Welcome to the new Independent website. We hope you enjoy it and we value your feedback. Please contact us here.

'The word "Wait!" rings in the ear of every Negro with piercing familiarity': 50 years on Martin Luther King's letter from Birmingham jail is still a remarkable work

In 1963 Dr Martin Luther King defended his campaign of direct action to religious leaders calling for negotiation. Here, in an edited fragment, is some idea of the power of King’s words and the clarity of his vision

Some 50 years ago this week one of the great documents of the twentieth century was written in a prison cell on scraps of newspaper pages smuggled out to a lawyer. Its author was Dr Martin Luther King, newly imprisoned for taking his campaign of non-violent protest to the streets of Birmingham, Alabama, then America's most cussedly bigoted and segregated city.

Little known outside the United States, or to civil rights specialists, the ‘Letter from Birmingham Jail’ is a remarkable work, justifying his actions, in the cadences and soaring language which King would make immortal a few months later in his ‘I Have A Dream’ speech at a Washington rally.

The letter was written in response to a plea, by eight white ministers of religion, for King and his comrades to stop their protests and settle instead for a policy of patient waiting and the hope of negotiation.

King’s letter is 7,000-words long. Here, in an edited fragment, is some idea of the power of King’s words and the clarity of his vision.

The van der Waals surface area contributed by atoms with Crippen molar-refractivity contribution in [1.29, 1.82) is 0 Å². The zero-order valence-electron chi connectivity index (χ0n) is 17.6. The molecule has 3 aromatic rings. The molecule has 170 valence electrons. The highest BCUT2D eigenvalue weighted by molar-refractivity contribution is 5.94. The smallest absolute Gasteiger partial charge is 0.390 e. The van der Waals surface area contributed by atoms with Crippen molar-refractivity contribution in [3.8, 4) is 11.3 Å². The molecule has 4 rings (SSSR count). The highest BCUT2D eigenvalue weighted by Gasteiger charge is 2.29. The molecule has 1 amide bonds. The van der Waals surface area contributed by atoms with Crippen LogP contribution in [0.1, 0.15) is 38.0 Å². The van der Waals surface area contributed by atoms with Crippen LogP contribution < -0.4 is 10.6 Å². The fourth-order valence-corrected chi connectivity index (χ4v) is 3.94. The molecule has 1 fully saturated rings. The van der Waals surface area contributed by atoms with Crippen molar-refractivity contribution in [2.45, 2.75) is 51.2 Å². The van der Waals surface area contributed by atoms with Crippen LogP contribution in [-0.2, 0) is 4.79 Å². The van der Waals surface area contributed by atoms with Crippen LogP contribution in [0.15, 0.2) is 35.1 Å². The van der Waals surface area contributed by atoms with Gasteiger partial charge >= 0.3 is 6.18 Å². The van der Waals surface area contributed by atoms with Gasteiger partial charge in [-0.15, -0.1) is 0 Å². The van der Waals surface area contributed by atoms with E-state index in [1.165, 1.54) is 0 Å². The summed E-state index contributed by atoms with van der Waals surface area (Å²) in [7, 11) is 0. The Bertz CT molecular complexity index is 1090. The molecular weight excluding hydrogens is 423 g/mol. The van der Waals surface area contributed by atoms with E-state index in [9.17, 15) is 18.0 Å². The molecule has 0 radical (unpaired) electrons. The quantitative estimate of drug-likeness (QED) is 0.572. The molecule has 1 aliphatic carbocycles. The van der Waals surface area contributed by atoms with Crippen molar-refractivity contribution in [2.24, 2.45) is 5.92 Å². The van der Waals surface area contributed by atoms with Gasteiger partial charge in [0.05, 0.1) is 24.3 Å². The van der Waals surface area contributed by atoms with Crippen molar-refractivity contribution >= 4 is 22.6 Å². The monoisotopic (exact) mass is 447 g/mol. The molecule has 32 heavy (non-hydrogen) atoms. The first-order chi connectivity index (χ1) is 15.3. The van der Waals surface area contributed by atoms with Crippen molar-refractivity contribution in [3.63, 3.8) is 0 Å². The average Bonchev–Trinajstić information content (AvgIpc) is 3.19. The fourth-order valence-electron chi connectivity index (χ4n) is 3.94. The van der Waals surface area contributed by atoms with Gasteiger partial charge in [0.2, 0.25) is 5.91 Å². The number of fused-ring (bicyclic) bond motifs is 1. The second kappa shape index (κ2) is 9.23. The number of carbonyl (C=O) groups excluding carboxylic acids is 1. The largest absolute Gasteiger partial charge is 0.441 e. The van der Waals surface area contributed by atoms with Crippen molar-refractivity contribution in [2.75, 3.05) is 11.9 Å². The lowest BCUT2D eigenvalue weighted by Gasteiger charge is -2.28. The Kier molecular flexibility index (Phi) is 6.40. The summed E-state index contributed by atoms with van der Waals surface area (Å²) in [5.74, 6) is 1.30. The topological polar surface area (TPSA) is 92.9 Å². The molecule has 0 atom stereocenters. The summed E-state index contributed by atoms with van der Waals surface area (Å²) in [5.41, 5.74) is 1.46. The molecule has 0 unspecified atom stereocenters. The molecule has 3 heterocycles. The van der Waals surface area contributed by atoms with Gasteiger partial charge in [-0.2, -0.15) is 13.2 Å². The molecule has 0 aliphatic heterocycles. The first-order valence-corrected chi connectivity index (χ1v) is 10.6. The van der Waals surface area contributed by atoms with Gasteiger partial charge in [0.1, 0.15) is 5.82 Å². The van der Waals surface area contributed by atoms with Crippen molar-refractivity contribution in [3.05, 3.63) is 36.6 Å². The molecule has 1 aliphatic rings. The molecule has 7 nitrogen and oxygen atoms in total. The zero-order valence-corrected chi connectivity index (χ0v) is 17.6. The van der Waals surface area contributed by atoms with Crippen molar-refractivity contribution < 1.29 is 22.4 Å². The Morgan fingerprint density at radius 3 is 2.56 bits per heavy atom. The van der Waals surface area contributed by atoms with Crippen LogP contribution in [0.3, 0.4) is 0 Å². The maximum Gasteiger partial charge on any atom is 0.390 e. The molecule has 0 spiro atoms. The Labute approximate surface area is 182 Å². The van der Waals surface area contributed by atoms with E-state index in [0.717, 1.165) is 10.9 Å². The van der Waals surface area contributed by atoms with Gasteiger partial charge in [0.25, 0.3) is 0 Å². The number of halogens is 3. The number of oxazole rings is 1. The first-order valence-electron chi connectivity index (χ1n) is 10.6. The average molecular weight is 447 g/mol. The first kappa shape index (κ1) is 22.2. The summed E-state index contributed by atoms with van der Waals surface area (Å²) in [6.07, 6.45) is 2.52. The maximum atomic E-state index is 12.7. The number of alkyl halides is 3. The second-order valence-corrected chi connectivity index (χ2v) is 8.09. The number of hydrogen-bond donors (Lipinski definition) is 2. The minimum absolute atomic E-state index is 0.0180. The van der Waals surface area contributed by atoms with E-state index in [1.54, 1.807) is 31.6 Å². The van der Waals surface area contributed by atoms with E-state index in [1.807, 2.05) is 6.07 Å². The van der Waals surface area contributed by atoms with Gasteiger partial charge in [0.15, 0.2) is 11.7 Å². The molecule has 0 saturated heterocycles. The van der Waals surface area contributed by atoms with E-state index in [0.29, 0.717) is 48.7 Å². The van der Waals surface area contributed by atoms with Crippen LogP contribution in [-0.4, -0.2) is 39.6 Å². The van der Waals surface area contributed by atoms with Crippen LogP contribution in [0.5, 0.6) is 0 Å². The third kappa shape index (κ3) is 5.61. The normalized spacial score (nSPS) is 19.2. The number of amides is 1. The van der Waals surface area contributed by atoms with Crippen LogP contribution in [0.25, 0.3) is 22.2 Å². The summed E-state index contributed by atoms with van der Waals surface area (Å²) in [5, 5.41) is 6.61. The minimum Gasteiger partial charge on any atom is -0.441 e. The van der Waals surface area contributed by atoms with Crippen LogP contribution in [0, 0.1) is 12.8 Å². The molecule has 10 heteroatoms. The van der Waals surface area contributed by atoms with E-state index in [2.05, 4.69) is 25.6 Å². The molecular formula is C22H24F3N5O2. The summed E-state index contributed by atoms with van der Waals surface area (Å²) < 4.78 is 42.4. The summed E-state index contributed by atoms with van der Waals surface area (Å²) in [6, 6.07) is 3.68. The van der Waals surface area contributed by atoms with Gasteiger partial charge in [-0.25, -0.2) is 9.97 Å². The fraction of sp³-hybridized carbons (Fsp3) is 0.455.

Time, and the progress swiftly made by him and his supporters, are a vindication of all that he worked and yearned for.

Letter From Birmingham Jail

16 April 1963

My dear fellow clergymen:

I am in Birmingham because injustice is here…  I cannot sit idly by in Atlanta and not be concerned about what happens in Birmingham. Injustice anywhere is a threat to justice everywhere…. There can be no gainsaying the fact that racial injustice engulfs this community. Birmingham is probably the most thoroughly segregated city in the United States. Its ugly record of brutality is widely known.

You may well ask: “Why direct action? Why sit-ins, marches and so forth? Isn't negotiation a better path?” You are quite right in calling, for negotiation… The purpose of our direct-action program is to create a situation so crisis-packed that it will inevitably open the door to negotiation. … Too long has our beloved Southland been bogged down in a tragic effort to live in monologue rather than dialogue… For years now I have heard the word “Wait!” It rings in the ear of every Negro with piercing familiarity. This “Wait” has almost always meant “Never.” We must come to see, with one of our distinguished jurists, that “justice too long delayed is justice denied.”